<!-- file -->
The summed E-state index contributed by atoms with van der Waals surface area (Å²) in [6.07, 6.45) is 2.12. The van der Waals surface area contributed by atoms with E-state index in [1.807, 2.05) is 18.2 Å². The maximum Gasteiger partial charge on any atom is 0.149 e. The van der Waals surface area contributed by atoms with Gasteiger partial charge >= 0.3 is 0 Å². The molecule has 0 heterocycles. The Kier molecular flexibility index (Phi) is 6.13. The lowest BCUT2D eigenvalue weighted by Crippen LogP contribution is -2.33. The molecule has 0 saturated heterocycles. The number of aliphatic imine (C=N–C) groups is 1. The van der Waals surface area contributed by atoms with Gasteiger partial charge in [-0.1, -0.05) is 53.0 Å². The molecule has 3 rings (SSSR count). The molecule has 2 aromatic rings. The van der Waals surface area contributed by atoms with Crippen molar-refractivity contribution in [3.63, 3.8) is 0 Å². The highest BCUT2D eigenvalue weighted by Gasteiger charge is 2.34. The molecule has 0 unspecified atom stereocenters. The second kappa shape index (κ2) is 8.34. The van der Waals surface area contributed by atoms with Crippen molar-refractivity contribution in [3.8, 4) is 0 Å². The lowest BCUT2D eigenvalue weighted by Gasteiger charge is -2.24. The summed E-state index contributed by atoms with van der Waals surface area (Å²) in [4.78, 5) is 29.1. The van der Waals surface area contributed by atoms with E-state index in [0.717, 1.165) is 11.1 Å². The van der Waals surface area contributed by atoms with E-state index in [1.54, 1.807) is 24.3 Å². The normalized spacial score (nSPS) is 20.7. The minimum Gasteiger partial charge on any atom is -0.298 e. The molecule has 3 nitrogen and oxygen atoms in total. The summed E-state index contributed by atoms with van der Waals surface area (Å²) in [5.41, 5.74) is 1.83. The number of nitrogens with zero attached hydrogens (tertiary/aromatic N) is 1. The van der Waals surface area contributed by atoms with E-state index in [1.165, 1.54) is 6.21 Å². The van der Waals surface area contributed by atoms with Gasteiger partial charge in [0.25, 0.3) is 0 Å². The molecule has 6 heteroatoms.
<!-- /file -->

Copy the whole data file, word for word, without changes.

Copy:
The summed E-state index contributed by atoms with van der Waals surface area (Å²) in [6.07, 6.45) is 2.12. The van der Waals surface area contributed by atoms with E-state index in [1.807, 2.05) is 18.2 Å². The maximum Gasteiger partial charge on any atom is 0.149 e. The van der Waals surface area contributed by atoms with Gasteiger partial charge >= 0.3 is 0 Å². The molecule has 0 heterocycles. The Kier molecular flexibility index (Phi) is 6.13. The lowest BCUT2D eigenvalue weighted by Crippen LogP contribution is -2.33. The molecule has 0 saturated heterocycles. The number of aliphatic imine (C=N–C) groups is 1. The van der Waals surface area contributed by atoms with Gasteiger partial charge in [-0.1, -0.05) is 53.0 Å². The molecule has 3 rings (SSSR count). The molecule has 2 aromatic rings. The van der Waals surface area contributed by atoms with Crippen molar-refractivity contribution in [3.63, 3.8) is 0 Å². The highest BCUT2D eigenvalue weighted by Gasteiger charge is 2.34. The molecule has 0 unspecified atom stereocenters. The second kappa shape index (κ2) is 8.34. The van der Waals surface area contributed by atoms with Crippen molar-refractivity contribution in [3.8, 4) is 0 Å². The lowest BCUT2D eigenvalue weighted by Gasteiger charge is -2.24. The summed E-state index contributed by atoms with van der Waals surface area (Å²) in [4.78, 5) is 29.1. The van der Waals surface area contributed by atoms with E-state index in [0.717, 1.165) is 11.1 Å². The van der Waals surface area contributed by atoms with E-state index in [1.54, 1.807) is 24.3 Å². The normalized spacial score (nSPS) is 20.7. The minimum Gasteiger partial charge on any atom is -0.298 e. The molecule has 3 nitrogen and oxygen atoms in total. The summed E-state index contributed by atoms with van der Waals surface area (Å²) in [5.41, 5.74) is 1.83. The number of nitrogens with zero attached hydrogens (tertiary/aromatic N) is 1. The van der Waals surface area contributed by atoms with E-state index in [1.165, 1.54) is 6.21 Å². The van der Waals surface area contributed by atoms with Gasteiger partial charge in [0.25, 0.3) is 0 Å². The molecule has 6 heteroatoms.